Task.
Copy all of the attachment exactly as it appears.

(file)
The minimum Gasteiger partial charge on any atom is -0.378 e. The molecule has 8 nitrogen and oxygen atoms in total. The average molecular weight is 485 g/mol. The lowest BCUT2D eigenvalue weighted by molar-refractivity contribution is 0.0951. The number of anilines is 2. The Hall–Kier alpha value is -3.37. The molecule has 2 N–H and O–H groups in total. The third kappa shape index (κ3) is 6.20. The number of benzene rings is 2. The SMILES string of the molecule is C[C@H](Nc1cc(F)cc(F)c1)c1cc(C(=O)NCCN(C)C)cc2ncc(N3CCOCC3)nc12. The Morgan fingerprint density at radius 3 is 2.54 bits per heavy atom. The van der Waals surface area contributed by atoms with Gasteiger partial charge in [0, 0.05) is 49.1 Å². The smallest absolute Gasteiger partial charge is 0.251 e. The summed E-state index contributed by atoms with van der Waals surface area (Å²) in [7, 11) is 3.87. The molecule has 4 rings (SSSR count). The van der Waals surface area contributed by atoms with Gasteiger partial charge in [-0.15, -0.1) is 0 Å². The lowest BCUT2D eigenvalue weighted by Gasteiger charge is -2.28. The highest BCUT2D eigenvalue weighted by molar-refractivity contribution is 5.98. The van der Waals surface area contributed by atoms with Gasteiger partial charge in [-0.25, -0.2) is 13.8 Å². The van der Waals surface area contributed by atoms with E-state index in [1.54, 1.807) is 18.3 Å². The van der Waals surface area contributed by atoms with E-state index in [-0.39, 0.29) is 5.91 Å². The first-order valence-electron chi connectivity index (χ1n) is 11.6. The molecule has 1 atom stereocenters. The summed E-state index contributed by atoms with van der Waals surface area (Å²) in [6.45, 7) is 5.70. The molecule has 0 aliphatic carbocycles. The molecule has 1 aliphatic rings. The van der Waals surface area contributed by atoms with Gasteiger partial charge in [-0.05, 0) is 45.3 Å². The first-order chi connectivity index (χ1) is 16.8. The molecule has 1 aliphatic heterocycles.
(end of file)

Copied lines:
The minimum Gasteiger partial charge on any atom is -0.378 e. The molecule has 8 nitrogen and oxygen atoms in total. The average molecular weight is 485 g/mol. The lowest BCUT2D eigenvalue weighted by molar-refractivity contribution is 0.0951. The number of anilines is 2. The Hall–Kier alpha value is -3.37. The molecule has 2 N–H and O–H groups in total. The third kappa shape index (κ3) is 6.20. The number of benzene rings is 2. The SMILES string of the molecule is C[C@H](Nc1cc(F)cc(F)c1)c1cc(C(=O)NCCN(C)C)cc2ncc(N3CCOCC3)nc12. The Morgan fingerprint density at radius 3 is 2.54 bits per heavy atom. The van der Waals surface area contributed by atoms with Gasteiger partial charge in [0, 0.05) is 49.1 Å². The smallest absolute Gasteiger partial charge is 0.251 e. The summed E-state index contributed by atoms with van der Waals surface area (Å²) in [7, 11) is 3.87. The molecule has 4 rings (SSSR count). The van der Waals surface area contributed by atoms with Gasteiger partial charge in [-0.15, -0.1) is 0 Å². The lowest BCUT2D eigenvalue weighted by Gasteiger charge is -2.28. The highest BCUT2D eigenvalue weighted by molar-refractivity contribution is 5.98. The van der Waals surface area contributed by atoms with Gasteiger partial charge in [-0.25, -0.2) is 13.8 Å². The van der Waals surface area contributed by atoms with E-state index in [1.54, 1.807) is 18.3 Å². The van der Waals surface area contributed by atoms with E-state index in [-0.39, 0.29) is 5.91 Å². The first-order valence-electron chi connectivity index (χ1n) is 11.6. The molecule has 1 atom stereocenters. The summed E-state index contributed by atoms with van der Waals surface area (Å²) in [6.45, 7) is 5.70. The molecule has 0 aliphatic carbocycles. The molecule has 1 aliphatic rings. The van der Waals surface area contributed by atoms with Gasteiger partial charge in [-0.05, 0) is 45.3 Å². The first-order chi connectivity index (χ1) is 16.8. The molecule has 1 aliphatic heterocycles.